The world's major powers will delay until November a decision on whether to impose tougher sanctions on Iran over its controversial nuclear programme.
Iran has denied its nuclear work is intended to develop weapons
The five permanent UN Security Council members and Germany said they would wait until they saw reports from the UN and EU before drafting a resolution.
Tehran denies Western accusations that it is trying to build a nuclear weapon.
On Tuesday, Iran's president said the sanctions were "illegal" in a speech at the UN General Assembly in New York.
Mahmoud Ahmadinejad said the debate over his country's nuclear programme was "closed" and that the issue was now in the hands of the UN's nuclear watchdog.
The International Atomic Energy Agency (IAEA) recently reached agreement with Tehran on a "work plan" to resolve outstanding questions about its nuclear activities.
In the joint statement issued after meeting in New York, the representatives of the six countries - the US, UK, France, China, Russia and Germany - welcomed the IAEA's agreement with Iran.
"We call upon Iran, however, to produce tangible results rapidly and effectively by clarifying all outstanding issues and concerns on Iran's nuclear programme, including topics which could have a military nuclear dimension," the statement said.
The powers said they continued to be seriously concerned by the programme, but that they would delay any resolution until they received reports by IAEA Director General Mohamed ElBaradei and EU foreign policy chief Javier Solana.
"We agree to finalise a text for a third UN Security Council sanctions resolution... with the intention of bringing it to a vote in the UN Security Council unless the November reports of Dr Solana and Dr ElBaradei show a positive outcome of their efforts," the statement said.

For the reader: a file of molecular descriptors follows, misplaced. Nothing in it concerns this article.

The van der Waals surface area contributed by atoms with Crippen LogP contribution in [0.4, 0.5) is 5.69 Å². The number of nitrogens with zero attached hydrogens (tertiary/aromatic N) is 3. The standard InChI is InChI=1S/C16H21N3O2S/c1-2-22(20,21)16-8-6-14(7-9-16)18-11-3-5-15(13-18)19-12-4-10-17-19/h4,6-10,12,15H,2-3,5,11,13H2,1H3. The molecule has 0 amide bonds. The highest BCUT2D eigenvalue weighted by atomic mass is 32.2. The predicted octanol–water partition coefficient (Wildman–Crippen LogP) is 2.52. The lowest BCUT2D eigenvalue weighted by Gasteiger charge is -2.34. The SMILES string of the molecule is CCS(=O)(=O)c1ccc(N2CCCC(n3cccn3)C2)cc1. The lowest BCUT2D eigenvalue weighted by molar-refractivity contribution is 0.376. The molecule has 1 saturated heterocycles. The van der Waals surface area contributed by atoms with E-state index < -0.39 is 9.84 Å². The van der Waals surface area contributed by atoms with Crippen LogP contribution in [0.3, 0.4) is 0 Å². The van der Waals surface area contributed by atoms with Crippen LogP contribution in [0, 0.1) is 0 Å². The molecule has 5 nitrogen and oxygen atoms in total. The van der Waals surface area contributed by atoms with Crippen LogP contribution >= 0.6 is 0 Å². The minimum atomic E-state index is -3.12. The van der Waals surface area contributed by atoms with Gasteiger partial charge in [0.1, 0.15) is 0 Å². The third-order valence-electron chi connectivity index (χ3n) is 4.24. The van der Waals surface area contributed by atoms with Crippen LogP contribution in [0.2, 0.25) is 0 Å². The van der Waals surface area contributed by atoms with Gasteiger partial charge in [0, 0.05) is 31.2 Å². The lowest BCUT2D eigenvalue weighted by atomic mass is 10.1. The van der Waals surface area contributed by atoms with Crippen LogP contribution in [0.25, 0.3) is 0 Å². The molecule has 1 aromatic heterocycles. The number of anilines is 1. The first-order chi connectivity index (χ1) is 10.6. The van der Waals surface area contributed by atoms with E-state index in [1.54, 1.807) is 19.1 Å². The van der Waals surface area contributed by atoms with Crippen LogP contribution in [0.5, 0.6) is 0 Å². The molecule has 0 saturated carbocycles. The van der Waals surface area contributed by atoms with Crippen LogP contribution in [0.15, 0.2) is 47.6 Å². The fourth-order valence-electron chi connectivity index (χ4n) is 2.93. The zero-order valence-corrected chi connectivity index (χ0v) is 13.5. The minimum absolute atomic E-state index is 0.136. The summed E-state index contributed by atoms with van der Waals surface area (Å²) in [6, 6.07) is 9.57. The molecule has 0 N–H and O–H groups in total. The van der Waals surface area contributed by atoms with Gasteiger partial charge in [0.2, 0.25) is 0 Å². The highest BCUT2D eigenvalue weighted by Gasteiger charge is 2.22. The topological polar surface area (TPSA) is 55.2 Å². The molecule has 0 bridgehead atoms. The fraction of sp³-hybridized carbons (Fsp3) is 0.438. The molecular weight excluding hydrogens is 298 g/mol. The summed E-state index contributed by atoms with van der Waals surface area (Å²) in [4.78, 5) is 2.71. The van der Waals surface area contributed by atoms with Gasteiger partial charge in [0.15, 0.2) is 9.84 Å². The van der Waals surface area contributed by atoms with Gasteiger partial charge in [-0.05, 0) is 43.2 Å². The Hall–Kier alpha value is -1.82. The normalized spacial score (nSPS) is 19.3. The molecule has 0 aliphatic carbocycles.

The ministers said they had also asked Mr Solana to meet Iran's top nuclear negotiator, Ali Larijani, "to lay the foundation for future negotiations".
Afterwards, French Foreign Minister Bernard Kouchner said the meeting had been split between those countries pushing for negotiations and those wanting immediate sanctions.
"There is a compromise, but a good compromise," he said. "We are still working on sanctions."
The US Undersecretary of State, Nicholas Burns, said the joint statement sent a very tough and strict message to Iran.
He warned Iran was trying to accelerate its uranium enrichment programme, but said Washington was confident it would be reined in eventually.
"There is no question they're racing ahead," he told the BBC.
"The question is: can we find the right combination of pressure and diplomatic inducements, negotiations, to convince them that they'd be a lot better off if they would just stop this nuclear business and become a civilised member of the international community and a peaceful member of that community?"
Earlier, the Iranian foreign minister, Manouchehr Mottaki, insisted tougher sanctions would not change his country's nuclear programme.
"Sanctions as a political tool for exerting pressure are ineffective in making Iran change its basically rational policy choice," he told the Asia Society in New York.